What youth and civil rights advocates have called a decades-long suspension epidemic in California schools is showing signs of subsiding, with a new report finding that suspensions have dropped significantly across all student groups over a recent five-year period.
But alarming levels of lost days of instruction from suspensions remain, especially among African-Americans, Native Americans and students with disabilities, according to the report released this week by UCLA’s Center for Civil Rights Remedies. The report also identified troubling trends in middle schools and rural districts.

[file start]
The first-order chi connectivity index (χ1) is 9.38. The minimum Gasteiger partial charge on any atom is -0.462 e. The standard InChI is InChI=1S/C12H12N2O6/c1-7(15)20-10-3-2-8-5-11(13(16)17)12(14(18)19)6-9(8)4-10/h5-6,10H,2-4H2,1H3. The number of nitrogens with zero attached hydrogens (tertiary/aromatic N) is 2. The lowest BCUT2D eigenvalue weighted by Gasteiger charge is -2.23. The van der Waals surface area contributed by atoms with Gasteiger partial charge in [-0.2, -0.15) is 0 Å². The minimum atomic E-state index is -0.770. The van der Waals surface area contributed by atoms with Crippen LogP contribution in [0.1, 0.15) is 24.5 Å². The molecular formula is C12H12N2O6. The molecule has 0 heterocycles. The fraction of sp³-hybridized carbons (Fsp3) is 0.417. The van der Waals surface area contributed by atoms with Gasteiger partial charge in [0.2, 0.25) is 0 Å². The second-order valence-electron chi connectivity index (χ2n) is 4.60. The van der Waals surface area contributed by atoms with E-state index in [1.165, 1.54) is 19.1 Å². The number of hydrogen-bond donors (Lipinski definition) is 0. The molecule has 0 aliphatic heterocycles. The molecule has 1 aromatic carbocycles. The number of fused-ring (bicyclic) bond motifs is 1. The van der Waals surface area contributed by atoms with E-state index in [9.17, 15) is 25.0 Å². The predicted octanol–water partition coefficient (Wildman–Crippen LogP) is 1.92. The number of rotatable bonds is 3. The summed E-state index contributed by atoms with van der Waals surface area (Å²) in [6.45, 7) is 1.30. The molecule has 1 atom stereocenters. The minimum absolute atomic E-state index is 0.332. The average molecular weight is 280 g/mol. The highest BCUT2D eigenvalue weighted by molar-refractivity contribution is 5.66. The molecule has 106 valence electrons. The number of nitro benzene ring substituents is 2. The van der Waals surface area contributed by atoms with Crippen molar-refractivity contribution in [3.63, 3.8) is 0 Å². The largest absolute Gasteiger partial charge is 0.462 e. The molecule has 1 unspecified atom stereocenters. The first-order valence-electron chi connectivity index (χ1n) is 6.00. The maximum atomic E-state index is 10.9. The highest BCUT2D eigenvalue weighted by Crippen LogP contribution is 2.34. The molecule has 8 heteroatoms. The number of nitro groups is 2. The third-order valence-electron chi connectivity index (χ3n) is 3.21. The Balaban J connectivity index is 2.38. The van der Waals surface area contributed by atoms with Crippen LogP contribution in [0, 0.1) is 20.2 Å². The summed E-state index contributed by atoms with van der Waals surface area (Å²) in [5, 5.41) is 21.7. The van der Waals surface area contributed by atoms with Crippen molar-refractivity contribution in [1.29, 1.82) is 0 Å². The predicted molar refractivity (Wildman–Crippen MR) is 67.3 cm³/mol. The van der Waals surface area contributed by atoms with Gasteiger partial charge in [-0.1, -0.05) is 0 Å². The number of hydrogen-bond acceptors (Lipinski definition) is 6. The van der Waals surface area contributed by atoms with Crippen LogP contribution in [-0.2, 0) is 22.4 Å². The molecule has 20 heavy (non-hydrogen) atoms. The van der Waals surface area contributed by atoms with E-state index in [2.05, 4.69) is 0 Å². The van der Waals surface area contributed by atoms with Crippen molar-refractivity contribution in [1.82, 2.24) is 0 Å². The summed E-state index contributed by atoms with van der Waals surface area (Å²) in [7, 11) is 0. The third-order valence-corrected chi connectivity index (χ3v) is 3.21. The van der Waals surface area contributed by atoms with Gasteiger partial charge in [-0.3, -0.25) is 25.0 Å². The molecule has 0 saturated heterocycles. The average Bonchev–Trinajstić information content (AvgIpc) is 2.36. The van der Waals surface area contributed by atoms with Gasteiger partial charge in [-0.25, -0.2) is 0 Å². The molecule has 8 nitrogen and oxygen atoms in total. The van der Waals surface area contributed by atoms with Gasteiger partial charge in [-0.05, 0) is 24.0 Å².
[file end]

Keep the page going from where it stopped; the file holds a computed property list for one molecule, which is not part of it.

California K-12 students lost an estimated 763,690 days of instruction due to suspensions in 2016-17, the most recent year covered by the report. This represents a drop of nearly half from the 2011-12 school year, when students lost 1,419,404 days….